purchased and sold to others. Once the lower regions were supplied, Prudent
devoted himself to perfecting a high service system that supplied water to hills
west of the city. This system would ultimately be responsible for turning barren
land into elegant residences and business blocks for the most agreeable
properties of the city.
Prudent, also joined forces
with George Hanson and others in creating a canal and reservoir system that
brought water from the Los Angeles River. In addition to building waterworks,
Beaudry was the first person responsible for paving the streets of the growing
From 1874 to 1876,
following service as a member of the Angeles City Council, Prudent Beaudry
became the city's thirteenth mayor.
In his later years Prudent
continued to keep himself busy with water, real estate, and transportation, to
help meet the needs of the little pueblo which had now grown into a major city
of over 13,000 citizens. As time went on, he withdrew from public service
enjoying good health until the last week of his life.
Prudent Beaudry, a
lifelong bachelor, died in the spring of 1893. Upon his death the Los Angeles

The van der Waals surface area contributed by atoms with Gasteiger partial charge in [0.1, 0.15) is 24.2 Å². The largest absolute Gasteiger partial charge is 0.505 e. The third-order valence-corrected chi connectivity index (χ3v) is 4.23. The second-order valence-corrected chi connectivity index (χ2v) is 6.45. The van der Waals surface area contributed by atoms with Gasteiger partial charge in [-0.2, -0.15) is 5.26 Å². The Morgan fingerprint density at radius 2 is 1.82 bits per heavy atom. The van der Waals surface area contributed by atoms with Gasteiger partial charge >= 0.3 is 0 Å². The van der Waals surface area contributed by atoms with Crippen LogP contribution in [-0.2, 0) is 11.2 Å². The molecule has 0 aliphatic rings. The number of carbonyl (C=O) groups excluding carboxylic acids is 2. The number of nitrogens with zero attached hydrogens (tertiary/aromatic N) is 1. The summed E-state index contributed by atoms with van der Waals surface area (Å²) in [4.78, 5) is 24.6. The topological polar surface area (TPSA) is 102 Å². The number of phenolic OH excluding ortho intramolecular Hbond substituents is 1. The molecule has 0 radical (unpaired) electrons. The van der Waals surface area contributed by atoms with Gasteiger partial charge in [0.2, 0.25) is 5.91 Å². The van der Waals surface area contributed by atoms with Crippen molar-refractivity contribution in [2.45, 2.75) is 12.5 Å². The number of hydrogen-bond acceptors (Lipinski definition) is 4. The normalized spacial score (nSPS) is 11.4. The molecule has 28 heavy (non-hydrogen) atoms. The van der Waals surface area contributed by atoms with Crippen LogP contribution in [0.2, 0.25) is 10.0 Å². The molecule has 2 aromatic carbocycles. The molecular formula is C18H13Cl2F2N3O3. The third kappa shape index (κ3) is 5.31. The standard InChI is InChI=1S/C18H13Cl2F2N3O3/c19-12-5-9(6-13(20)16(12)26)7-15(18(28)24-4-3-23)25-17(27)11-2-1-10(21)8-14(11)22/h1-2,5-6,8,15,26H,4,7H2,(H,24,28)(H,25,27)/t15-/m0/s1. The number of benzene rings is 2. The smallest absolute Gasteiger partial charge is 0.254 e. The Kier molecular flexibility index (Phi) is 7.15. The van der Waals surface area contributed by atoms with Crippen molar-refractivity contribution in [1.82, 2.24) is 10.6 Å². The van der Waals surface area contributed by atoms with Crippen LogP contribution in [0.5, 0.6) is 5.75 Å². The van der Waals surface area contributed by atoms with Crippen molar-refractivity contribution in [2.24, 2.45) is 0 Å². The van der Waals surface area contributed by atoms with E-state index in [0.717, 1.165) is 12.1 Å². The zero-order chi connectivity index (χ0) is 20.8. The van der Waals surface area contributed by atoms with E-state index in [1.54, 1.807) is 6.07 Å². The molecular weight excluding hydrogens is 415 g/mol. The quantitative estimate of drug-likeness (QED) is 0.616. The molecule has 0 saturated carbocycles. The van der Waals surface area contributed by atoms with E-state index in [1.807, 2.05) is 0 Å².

"In his official
capacity he was noted for his fearless honesty and his active advocacy of
all measures looking for the benefit of the city.. Only those who have lived
in Los Angele can form an idea of how great a debt the city owes to this
unobtrusive quietly energetic man. His wealth was always kept occupied in
developing new enterprises, and thus was diffused among the poorer people.
His philanthropy was of that best kind - he furnished work whereby a man
could earn his livelihood."
City-Makers: The story of
SouthernCalifornia's First Boom
by Remi Nadeau
Trans-Anglo Books (Out of Print)
Sixty Years in Southern California 1853 - 1913, Containing the reminiscences
of Harris Newmark
by Harris Newmark; Maurice H. and Marco R. Newmark
(Out Of Print)
Los Angeles Times archives via Pro Quest
Los Angeles County Biographies
The Library of Congress Map collection
The David Rumsey Historical Map Collection
The Los Angeles Public Library Photo collection